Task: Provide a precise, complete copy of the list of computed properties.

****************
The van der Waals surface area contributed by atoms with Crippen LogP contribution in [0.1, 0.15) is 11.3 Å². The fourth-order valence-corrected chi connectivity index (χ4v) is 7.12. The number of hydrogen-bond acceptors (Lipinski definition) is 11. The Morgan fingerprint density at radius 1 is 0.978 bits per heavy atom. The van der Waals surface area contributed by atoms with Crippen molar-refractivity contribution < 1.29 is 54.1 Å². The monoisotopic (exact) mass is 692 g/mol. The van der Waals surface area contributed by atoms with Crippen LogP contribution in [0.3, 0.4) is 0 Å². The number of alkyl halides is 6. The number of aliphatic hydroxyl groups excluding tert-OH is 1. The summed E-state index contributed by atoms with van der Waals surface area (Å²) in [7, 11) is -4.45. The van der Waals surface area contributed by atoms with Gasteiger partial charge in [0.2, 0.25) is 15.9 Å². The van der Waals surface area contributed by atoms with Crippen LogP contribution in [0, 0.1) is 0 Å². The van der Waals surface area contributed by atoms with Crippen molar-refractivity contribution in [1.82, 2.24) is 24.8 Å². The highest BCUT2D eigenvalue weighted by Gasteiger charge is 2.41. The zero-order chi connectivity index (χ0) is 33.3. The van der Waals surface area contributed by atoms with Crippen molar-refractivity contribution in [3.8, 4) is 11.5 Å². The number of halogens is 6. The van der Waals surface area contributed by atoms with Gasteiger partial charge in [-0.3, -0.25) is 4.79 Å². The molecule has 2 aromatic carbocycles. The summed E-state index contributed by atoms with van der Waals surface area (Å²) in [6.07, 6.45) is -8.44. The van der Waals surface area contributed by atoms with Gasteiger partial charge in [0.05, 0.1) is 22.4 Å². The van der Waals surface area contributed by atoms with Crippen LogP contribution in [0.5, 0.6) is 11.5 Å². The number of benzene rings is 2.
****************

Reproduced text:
The van der Waals surface area contributed by atoms with Crippen LogP contribution in [0.1, 0.15) is 11.3 Å². The fourth-order valence-corrected chi connectivity index (χ4v) is 7.12. The number of hydrogen-bond acceptors (Lipinski definition) is 11. The Morgan fingerprint density at radius 1 is 0.978 bits per heavy atom. The van der Waals surface area contributed by atoms with Crippen molar-refractivity contribution < 1.29 is 54.1 Å². The monoisotopic (exact) mass is 692 g/mol. The van der Waals surface area contributed by atoms with Crippen LogP contribution in [0.3, 0.4) is 0 Å². The number of alkyl halides is 6. The number of aliphatic hydroxyl groups excluding tert-OH is 1. The summed E-state index contributed by atoms with van der Waals surface area (Å²) in [7, 11) is -4.45. The van der Waals surface area contributed by atoms with Gasteiger partial charge in [0.2, 0.25) is 15.9 Å². The van der Waals surface area contributed by atoms with Crippen LogP contribution in [0, 0.1) is 0 Å². The van der Waals surface area contributed by atoms with Crippen molar-refractivity contribution in [1.82, 2.24) is 24.8 Å². The highest BCUT2D eigenvalue weighted by Gasteiger charge is 2.41. The zero-order chi connectivity index (χ0) is 33.3. The van der Waals surface area contributed by atoms with Crippen molar-refractivity contribution in [3.8, 4) is 11.5 Å². The number of halogens is 6. The van der Waals surface area contributed by atoms with Gasteiger partial charge in [-0.3, -0.25) is 4.79 Å². The molecule has 2 aromatic carbocycles. The summed E-state index contributed by atoms with van der Waals surface area (Å²) in [6.07, 6.45) is -8.44. The van der Waals surface area contributed by atoms with Gasteiger partial charge in [0.05, 0.1) is 22.4 Å². The van der Waals surface area contributed by atoms with Crippen LogP contribution in [0.5, 0.6) is 11.5 Å². The number of benzene rings is 2.